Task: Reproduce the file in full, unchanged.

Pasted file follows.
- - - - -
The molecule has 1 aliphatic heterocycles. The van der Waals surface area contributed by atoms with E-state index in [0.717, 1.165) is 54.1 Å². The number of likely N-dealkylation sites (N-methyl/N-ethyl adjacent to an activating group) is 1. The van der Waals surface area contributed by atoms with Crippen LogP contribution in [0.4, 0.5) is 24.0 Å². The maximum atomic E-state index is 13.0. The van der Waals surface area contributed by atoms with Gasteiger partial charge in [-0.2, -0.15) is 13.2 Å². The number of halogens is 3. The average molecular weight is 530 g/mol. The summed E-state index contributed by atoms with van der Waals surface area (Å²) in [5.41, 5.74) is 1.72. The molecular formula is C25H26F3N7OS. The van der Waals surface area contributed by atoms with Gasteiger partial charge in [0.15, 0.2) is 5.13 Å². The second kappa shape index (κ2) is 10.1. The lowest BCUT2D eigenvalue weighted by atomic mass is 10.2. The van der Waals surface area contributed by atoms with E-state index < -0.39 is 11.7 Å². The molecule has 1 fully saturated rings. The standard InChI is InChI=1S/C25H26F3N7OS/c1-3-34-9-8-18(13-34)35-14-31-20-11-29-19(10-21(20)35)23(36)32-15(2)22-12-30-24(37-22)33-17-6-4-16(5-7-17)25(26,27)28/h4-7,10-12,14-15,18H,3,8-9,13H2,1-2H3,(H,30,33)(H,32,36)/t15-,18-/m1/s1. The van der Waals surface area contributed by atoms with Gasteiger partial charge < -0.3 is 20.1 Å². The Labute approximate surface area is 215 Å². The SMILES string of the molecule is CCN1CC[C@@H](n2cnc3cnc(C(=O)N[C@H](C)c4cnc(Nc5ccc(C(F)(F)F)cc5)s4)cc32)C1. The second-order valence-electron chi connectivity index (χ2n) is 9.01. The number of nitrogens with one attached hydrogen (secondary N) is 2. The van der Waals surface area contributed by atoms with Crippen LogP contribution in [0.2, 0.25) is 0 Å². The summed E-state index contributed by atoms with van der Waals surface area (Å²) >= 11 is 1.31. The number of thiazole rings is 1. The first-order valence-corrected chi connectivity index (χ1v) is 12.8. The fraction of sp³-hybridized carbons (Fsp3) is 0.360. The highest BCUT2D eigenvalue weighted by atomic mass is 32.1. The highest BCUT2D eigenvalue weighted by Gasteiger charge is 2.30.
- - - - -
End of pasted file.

The molecule has 1 aliphatic heterocycles. The van der Waals surface area contributed by atoms with E-state index in [0.717, 1.165) is 54.1 Å². The number of likely N-dealkylation sites (N-methyl/N-ethyl adjacent to an activating group) is 1. The van der Waals surface area contributed by atoms with Crippen LogP contribution in [0.4, 0.5) is 24.0 Å². The maximum atomic E-state index is 13.0. The van der Waals surface area contributed by atoms with Gasteiger partial charge in [-0.2, -0.15) is 13.2 Å². The number of halogens is 3. The average molecular weight is 530 g/mol. The summed E-state index contributed by atoms with van der Waals surface area (Å²) in [5.41, 5.74) is 1.72. The molecular formula is C25H26F3N7OS. The van der Waals surface area contributed by atoms with Gasteiger partial charge in [0.15, 0.2) is 5.13 Å². The second kappa shape index (κ2) is 10.1. The lowest BCUT2D eigenvalue weighted by atomic mass is 10.2. The van der Waals surface area contributed by atoms with E-state index < -0.39 is 11.7 Å². The molecule has 1 fully saturated rings. The standard InChI is InChI=1S/C25H26F3N7OS/c1-3-34-9-8-18(13-34)35-14-31-20-11-29-19(10-21(20)35)23(36)32-15(2)22-12-30-24(37-22)33-17-6-4-16(5-7-17)25(26,27)28/h4-7,10-12,14-15,18H,3,8-9,13H2,1-2H3,(H,30,33)(H,32,36)/t15-,18-/m1/s1. The van der Waals surface area contributed by atoms with Gasteiger partial charge < -0.3 is 20.1 Å². The Labute approximate surface area is 215 Å². The SMILES string of the molecule is CCN1CC[C@@H](n2cnc3cnc(C(=O)N[C@H](C)c4cnc(Nc5ccc(C(F)(F)F)cc5)s4)cc32)C1. The second-order valence-electron chi connectivity index (χ2n) is 9.01. The number of nitrogens with one attached hydrogen (secondary N) is 2. The van der Waals surface area contributed by atoms with Crippen LogP contribution in [0.2, 0.25) is 0 Å². The summed E-state index contributed by atoms with van der Waals surface area (Å²) >= 11 is 1.31. The number of thiazole rings is 1. The first-order valence-corrected chi connectivity index (χ1v) is 12.8. The fraction of sp³-hybridized carbons (Fsp3) is 0.360. The highest BCUT2D eigenvalue weighted by atomic mass is 32.1. The highest BCUT2D eigenvalue weighted by Gasteiger charge is 2.30.